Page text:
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futbol, RenoFrank, sachiker10, Snacking Bear
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Original Post (Thread Starter)
Where to rest before the hike #58950 07/01/2021 5:19 AM
by sachiker10

This topic has probably been discussed ad nauseum, but I have to ask it because I got permits to hike Mt. Whitney on July 11th. Going to start the hike at 12 am on July 11th.

Where do you rest before the hike? I was looking at Whitney Portal, but it has no spaces available on July 10th. My understanding is that people often sleep in their cars at Whitney Portal before the hike. Also, I heard that dispersed camping (without a reservation) is also allowed at Whitney Portal. Is that true?

Thanks for any advice.
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Re: Where to rest before the hike #58959 Jul 2nd a 12:42 PM
by Harvey Lankford
Harvey Lankford
Originally Posted by Snacking Bear
* = FYI, if you are not familiar your anaerobic threshold is 80-95% of your max heart rate and can be calculated this way: (Your age - 220) x 0.80 = Minimum Anaerobic HR.

Let's turn that around. The rule-of-thumb formula is actually (220 - age) X .80
and some formulas use .85
The formula is approximate. Obviously there is individual variation because of genetics, endurance, fitness, over-heating, nutrition and more.

So for me, age 70, it is (220 -70) X .80 = 120 , or if using .85 it is 127.
This means that a heart rate of 120-127 is a sustainable rate all day long. I can, and do, but at a necessarily slower pace than 20 years ago

For those not counting pulse or using pulse watch, clinical clues to that rate may include varying amounts of pounding in your head, needing forced respirations, or breathless while talking
People can go above their anaerobic threshold for a while, then use a "cool down" period to pay back the oxygen debt, as in interval training.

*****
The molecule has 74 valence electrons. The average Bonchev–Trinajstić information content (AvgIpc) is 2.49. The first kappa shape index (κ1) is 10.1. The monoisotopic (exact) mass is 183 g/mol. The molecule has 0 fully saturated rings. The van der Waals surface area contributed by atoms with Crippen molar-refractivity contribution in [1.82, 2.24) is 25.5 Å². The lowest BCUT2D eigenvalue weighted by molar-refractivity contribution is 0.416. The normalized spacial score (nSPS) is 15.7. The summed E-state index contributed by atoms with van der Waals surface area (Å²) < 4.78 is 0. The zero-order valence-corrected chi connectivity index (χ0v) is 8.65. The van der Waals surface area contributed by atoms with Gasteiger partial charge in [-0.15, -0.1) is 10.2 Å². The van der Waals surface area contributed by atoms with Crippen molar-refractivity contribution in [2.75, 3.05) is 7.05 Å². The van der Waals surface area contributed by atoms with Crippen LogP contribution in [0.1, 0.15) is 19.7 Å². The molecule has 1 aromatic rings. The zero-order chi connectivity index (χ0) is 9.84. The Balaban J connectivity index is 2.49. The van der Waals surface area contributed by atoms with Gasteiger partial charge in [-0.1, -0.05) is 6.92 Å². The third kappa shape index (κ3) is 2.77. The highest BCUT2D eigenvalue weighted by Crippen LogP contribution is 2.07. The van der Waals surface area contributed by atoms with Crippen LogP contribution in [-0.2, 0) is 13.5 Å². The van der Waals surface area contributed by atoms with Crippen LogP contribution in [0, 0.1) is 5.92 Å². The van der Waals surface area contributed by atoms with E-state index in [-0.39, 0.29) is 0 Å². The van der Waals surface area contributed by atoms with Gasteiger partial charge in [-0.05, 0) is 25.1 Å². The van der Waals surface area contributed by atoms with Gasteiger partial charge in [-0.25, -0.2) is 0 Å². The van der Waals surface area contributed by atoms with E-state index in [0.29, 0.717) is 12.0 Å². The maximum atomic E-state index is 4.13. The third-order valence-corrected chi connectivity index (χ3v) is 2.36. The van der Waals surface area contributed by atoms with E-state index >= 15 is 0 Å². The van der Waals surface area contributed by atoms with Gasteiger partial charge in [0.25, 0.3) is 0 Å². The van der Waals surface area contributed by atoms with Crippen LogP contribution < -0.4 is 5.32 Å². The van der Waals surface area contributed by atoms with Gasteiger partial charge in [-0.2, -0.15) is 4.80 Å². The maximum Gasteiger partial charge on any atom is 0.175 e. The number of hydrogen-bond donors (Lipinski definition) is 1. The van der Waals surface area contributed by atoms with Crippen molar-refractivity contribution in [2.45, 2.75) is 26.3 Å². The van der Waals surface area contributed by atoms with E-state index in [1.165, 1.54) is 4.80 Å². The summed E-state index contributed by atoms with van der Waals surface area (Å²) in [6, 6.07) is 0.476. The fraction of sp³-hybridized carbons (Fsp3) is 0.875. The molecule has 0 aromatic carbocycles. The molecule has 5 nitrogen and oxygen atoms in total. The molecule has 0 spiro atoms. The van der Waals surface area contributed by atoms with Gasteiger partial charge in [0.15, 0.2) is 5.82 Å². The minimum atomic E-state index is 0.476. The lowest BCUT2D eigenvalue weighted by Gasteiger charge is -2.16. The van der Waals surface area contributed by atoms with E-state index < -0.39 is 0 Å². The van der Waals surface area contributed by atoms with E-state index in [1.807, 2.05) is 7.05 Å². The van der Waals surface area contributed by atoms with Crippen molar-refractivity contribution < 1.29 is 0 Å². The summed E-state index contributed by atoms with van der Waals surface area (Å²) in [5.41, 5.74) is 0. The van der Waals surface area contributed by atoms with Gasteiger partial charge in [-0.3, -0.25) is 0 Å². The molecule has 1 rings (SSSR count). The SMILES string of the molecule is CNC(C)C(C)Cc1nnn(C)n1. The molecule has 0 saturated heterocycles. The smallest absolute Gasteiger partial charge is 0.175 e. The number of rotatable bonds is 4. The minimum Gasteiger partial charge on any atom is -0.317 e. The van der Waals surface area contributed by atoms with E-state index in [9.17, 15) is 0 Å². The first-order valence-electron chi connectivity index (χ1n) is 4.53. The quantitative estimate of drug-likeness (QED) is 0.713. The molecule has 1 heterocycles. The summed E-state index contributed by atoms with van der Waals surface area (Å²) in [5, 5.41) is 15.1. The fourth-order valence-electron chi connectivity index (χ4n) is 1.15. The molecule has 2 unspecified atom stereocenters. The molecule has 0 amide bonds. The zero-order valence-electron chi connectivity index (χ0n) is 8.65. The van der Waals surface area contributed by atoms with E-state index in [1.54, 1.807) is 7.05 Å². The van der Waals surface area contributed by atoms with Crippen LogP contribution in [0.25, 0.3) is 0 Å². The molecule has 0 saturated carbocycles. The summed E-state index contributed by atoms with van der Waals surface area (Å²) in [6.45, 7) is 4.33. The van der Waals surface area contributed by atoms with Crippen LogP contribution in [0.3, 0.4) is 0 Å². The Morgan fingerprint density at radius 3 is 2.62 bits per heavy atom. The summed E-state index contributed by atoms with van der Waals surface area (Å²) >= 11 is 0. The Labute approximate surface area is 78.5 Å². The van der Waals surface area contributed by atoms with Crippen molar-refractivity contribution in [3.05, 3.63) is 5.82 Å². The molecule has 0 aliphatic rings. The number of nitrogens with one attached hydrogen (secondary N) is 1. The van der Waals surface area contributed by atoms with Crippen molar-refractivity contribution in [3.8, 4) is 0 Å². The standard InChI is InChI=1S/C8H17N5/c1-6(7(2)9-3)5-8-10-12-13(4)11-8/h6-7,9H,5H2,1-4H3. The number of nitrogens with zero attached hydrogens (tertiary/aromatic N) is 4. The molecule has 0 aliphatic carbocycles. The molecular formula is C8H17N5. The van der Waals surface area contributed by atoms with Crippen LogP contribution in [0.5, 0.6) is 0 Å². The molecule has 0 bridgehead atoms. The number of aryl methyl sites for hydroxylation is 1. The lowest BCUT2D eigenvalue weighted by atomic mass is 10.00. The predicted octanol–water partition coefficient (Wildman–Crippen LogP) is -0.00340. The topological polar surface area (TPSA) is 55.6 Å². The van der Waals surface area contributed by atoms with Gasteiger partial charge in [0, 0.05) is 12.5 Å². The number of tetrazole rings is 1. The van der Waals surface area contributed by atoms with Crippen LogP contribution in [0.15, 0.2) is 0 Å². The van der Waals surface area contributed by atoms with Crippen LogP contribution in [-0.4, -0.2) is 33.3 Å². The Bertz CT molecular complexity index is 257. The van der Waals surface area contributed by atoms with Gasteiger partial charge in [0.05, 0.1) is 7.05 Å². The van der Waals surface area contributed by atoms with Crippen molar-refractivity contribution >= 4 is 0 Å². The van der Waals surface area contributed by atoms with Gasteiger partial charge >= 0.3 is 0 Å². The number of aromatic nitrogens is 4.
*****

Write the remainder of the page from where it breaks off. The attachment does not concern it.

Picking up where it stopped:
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Re: Where to rest before the hike #58954 Jul 1st a 03:34 PM
by bobpickering
If you are trying to acclimatize, the best sleeping altitude is the highest altitude at which you don’t get sick. I always sleep at the portal in the comfortable bed I built in my car. You couldn’t pay me to sleep in Lone Pine. I started at 1:00 AM in 2010, when I climbed Whitney twice in one day. Otherwise, I don’t think I ever started before 5:00 AM. I need my sleep.
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Re: Where to rest before the hike #58953 Jul 1st a 02:55 PM
by RichardK
Do what Snacking Bear says. Spend the night before in a Lone Pine motel room. I could never really sleep, but I would lay down about 4PM and drift until 10PM. Then, eat something and head for the hill. Leaving at midnight is smart. You will be off the summit before the afternoon thunderstorms start. Plus, we were always able to get a parking spot in front of the trailhead. Good luck and please post pictures.
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Re: Where to rest before the hike #58952 Jul 1st a 01:44 PM
by Snacking Bear
Snacking Bear
The old mountaineering adage concerning efficient acclimatization is "climb high, sleep low." Meaning, to trigger your body's blood-oxygen carrying capacity you must climb high, high enough to trigger the change, and then sleep lower than your high point that day, while still at altitude, for your body to rest and keep that oxygen-increasing process rolling as you sleep. I'm not currently aware of any research that shows anything different (please let me know if you know of more recent research).

I usually recommend doing a warm-up hike the day prior (above 8,000) making sure that you are hiking uphill, for at least 30 minutes, until your heart rate hits your anaerobic threshold* for a couple of minutes. This is the "climb high" portion. I never go very hard, then I will spend the night before Whitney sleeping above 7000'. Any high campground in the Eastern Sierra will do: Horseshoe Meadows especially, even Onion Valley is within striking distance of the Portal.

I will make a caveat concerning sleeping high, but lower than your hiking high point. Good sleep is important. Some folks have a hard enough time sleeping at sea level. If you believe that sleeping in Lone Pine gives you a better chance of getting good rest than toughing out a stoic night at 7k-10k elevation, then do that. If you hike high the day before, you've still done your body a big favor.

* = FYI, if you are not familiar your anaerobic threshold is 80-95% of your max heart rate and can be calculated this way: (220 - Your age) x 0.80 = Minimum Anaerobic HR.
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